Quick Notes from Beijing

By James Fallows

Thanks very much to the latest guest team for their ongoing dispatches. Herewith, on a sanity break from other duties, some quick notes on what I first notice compared with my latest stint here last summer:

1) Pollution in Beijing itself has been as bad as the very worst I remember from the olden era. The view below (11am China time, Feb 23) has been more or less unvarying for the past four days. PM2.5 readings through that period have been steadily in the "hazardous" or "beyond index" category. I don't recall a stretch this bad, this long, before. Offered less as complaint than as reality check.

Thumbnail image for BJFeb23.jpg

[Update: after four+ days of incredible blear, today, Thursday, the skies are dramatically brighter, with visible blue. Don't know why -- it's not windy, as if a big front had come through. Grateful whatever the cause.]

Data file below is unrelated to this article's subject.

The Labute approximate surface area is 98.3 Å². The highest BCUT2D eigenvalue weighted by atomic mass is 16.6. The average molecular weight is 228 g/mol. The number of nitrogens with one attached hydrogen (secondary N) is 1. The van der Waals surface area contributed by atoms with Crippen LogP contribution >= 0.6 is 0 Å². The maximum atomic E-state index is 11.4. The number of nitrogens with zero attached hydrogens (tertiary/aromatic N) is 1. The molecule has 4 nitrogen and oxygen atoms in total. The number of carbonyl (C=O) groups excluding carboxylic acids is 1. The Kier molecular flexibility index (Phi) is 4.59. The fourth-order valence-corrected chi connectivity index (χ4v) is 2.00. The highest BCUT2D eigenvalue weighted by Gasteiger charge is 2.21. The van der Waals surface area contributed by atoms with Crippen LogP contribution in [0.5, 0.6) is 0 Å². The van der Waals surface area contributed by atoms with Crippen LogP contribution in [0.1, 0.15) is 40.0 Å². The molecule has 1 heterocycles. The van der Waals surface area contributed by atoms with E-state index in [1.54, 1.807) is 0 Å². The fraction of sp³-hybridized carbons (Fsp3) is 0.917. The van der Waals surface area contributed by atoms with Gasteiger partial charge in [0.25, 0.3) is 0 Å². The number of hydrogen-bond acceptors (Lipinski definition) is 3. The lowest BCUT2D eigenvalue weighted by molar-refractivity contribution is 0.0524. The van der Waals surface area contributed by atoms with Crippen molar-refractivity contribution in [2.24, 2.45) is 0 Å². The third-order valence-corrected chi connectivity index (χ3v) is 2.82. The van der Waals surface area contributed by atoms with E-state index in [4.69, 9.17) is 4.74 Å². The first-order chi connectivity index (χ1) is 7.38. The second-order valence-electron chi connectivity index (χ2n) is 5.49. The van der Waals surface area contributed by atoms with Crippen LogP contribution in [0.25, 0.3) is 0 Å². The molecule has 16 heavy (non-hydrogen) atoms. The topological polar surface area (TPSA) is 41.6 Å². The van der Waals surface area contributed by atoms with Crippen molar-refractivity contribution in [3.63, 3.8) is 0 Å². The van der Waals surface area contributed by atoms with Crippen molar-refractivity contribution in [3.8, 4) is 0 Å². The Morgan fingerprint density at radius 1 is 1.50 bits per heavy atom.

2) Prices are higher for everything, especially food. By Western standards they are of course very low. But by Western standards people's incomes are also very low. I see why there is so much talk about the disruptive effects of inflation. (Letting the RMB go up faster would help, but that's a topic for some other time.)

3) Internet blockages and social media interference seem worse than I remember experiencing between 2006 and 2009, except in the tensest Tibet-riot periods. Even VPNs sometimes don't work or are slow -- especially this past weekend when no one knew how serious the "Jasmine" demonstrations would become. To illustrate the difference this can make even if you're willing to shell out (as most Chinese citizens wouldn't be) $60 a year for a VPN to get around Great Firewall restrictions, here is a download screen showing progress on a file I was trying to save, from a server in the US:

TBXDownload.png